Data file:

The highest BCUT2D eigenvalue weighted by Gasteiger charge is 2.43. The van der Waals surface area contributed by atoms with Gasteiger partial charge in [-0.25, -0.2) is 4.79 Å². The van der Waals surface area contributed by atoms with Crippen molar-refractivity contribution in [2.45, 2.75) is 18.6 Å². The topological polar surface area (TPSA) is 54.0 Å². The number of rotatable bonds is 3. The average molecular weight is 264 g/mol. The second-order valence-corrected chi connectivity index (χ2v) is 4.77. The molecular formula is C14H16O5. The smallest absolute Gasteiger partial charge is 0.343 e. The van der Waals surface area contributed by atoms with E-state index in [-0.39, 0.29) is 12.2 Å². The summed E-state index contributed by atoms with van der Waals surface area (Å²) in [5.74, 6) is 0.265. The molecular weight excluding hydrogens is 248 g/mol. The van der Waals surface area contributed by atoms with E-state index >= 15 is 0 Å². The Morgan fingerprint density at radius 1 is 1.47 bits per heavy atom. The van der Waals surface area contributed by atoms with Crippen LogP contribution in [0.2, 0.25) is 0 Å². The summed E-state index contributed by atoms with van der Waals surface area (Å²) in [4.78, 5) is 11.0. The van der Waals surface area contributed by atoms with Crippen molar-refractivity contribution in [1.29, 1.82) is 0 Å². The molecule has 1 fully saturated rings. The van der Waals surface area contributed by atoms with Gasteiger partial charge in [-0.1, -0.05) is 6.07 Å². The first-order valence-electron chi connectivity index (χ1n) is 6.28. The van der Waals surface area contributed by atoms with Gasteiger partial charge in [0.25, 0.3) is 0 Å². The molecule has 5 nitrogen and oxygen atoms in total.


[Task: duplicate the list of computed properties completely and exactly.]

The highest BCUT2D eigenvalue weighted by Gasteiger charge is 2.43. The van der Waals surface area contributed by atoms with Gasteiger partial charge in [-0.25, -0.2) is 4.79 Å². The van der Waals surface area contributed by atoms with Crippen molar-refractivity contribution in [2.45, 2.75) is 18.6 Å². The topological polar surface area (TPSA) is 54.0 Å². The number of rotatable bonds is 3. The average molecular weight is 264 g/mol. The second-order valence-corrected chi connectivity index (χ2v) is 4.77. The molecular formula is C14H16O5. The smallest absolute Gasteiger partial charge is 0.343 e. The van der Waals surface area contributed by atoms with E-state index in [-0.39, 0.29) is 12.2 Å². The summed E-state index contributed by atoms with van der Waals surface area (Å²) in [5.74, 6) is 0.265. The molecular weight excluding hydrogens is 248 g/mol. The van der Waals surface area contributed by atoms with E-state index >= 15 is 0 Å². The Morgan fingerprint density at radius 1 is 1.47 bits per heavy atom. The van der Waals surface area contributed by atoms with Crippen LogP contribution in [0.2, 0.25) is 0 Å². The summed E-state index contributed by atoms with van der Waals surface area (Å²) in [4.78, 5) is 11.0. The van der Waals surface area contributed by atoms with Crippen molar-refractivity contribution in [1.29, 1.82) is 0 Å². The molecule has 1 fully saturated rings. The van der Waals surface area contributed by atoms with Gasteiger partial charge in [-0.1, -0.05) is 6.07 Å². The first-order valence-electron chi connectivity index (χ1n) is 6.28. The van der Waals surface area contributed by atoms with Gasteiger partial charge in [0.25, 0.3) is 0 Å². The molecule has 5 nitrogen and oxygen atoms in total.